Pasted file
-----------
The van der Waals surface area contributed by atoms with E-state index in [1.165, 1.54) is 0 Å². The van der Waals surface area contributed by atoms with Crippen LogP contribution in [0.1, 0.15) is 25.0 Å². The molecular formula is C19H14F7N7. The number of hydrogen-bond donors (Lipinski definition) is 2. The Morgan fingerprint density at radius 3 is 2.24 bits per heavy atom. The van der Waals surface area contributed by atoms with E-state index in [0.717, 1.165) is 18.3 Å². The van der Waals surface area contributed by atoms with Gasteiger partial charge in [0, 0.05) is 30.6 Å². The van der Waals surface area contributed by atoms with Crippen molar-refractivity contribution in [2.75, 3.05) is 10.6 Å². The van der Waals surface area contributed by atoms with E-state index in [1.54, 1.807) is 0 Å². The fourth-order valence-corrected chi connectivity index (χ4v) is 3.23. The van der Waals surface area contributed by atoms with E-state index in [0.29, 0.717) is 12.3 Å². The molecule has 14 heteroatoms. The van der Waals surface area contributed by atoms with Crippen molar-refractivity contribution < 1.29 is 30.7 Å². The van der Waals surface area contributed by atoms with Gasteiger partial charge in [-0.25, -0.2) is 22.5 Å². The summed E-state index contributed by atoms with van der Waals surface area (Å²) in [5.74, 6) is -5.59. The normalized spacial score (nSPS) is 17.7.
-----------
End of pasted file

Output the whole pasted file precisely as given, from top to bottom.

The van der Waals surface area contributed by atoms with E-state index in [1.165, 1.54) is 0 Å². The van der Waals surface area contributed by atoms with Crippen LogP contribution in [0.1, 0.15) is 25.0 Å². The molecular formula is C19H14F7N7. The number of hydrogen-bond donors (Lipinski definition) is 2. The Morgan fingerprint density at radius 3 is 2.24 bits per heavy atom. The van der Waals surface area contributed by atoms with E-state index in [0.717, 1.165) is 18.3 Å². The van der Waals surface area contributed by atoms with Gasteiger partial charge in [0, 0.05) is 30.6 Å². The van der Waals surface area contributed by atoms with Crippen molar-refractivity contribution in [2.75, 3.05) is 10.6 Å². The van der Waals surface area contributed by atoms with E-state index in [1.54, 1.807) is 0 Å². The fourth-order valence-corrected chi connectivity index (χ4v) is 3.23. The van der Waals surface area contributed by atoms with E-state index in [0.29, 0.717) is 12.3 Å². The molecule has 14 heteroatoms. The van der Waals surface area contributed by atoms with Crippen molar-refractivity contribution < 1.29 is 30.7 Å². The van der Waals surface area contributed by atoms with Gasteiger partial charge in [-0.25, -0.2) is 22.5 Å². The summed E-state index contributed by atoms with van der Waals surface area (Å²) in [5.74, 6) is -5.59. The normalized spacial score (nSPS) is 17.7.